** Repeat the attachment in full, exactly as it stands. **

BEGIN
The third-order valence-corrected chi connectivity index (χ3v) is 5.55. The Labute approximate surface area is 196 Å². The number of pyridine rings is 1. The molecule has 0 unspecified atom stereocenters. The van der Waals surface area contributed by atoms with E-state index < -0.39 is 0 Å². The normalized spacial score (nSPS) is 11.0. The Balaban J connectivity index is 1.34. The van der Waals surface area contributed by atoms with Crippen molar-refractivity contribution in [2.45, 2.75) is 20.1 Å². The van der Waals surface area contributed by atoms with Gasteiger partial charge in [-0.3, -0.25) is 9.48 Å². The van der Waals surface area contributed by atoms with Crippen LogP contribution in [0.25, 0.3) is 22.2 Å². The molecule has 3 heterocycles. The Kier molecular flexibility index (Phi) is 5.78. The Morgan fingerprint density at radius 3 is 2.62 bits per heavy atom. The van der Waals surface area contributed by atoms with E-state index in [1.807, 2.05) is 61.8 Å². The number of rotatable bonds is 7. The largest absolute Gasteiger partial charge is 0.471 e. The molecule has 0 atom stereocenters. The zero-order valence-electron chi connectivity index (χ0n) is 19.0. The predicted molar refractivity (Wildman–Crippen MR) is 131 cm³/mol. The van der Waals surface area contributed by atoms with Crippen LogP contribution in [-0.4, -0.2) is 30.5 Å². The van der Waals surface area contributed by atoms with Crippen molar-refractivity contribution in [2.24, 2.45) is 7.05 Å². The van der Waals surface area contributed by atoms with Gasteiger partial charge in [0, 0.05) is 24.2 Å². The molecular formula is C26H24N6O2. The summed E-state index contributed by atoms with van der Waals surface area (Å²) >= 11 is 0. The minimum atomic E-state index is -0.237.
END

The third-order valence-corrected chi connectivity index (χ3v) is 5.55. The Labute approximate surface area is 196 Å². The number of pyridine rings is 1. The molecule has 0 unspecified atom stereocenters. The van der Waals surface area contributed by atoms with E-state index < -0.39 is 0 Å². The normalized spacial score (nSPS) is 11.0. The Balaban J connectivity index is 1.34. The van der Waals surface area contributed by atoms with Crippen molar-refractivity contribution in [2.45, 2.75) is 20.1 Å². The van der Waals surface area contributed by atoms with Gasteiger partial charge in [-0.3, -0.25) is 9.48 Å². The van der Waals surface area contributed by atoms with Crippen LogP contribution in [0.25, 0.3) is 22.2 Å². The molecule has 3 heterocycles. The Kier molecular flexibility index (Phi) is 5.78. The Morgan fingerprint density at radius 3 is 2.62 bits per heavy atom. The van der Waals surface area contributed by atoms with E-state index in [1.807, 2.05) is 61.8 Å². The number of rotatable bonds is 7. The largest absolute Gasteiger partial charge is 0.471 e. The molecule has 0 atom stereocenters. The zero-order valence-electron chi connectivity index (χ0n) is 19.0. The predicted molar refractivity (Wildman–Crippen MR) is 131 cm³/mol. The van der Waals surface area contributed by atoms with Crippen LogP contribution in [-0.4, -0.2) is 30.5 Å². The van der Waals surface area contributed by atoms with Crippen molar-refractivity contribution in [2.24, 2.45) is 7.05 Å². The van der Waals surface area contributed by atoms with Gasteiger partial charge in [0, 0.05) is 24.2 Å². The molecular formula is C26H24N6O2. The summed E-state index contributed by atoms with van der Waals surface area (Å²) >= 11 is 0. The minimum atomic E-state index is -0.237.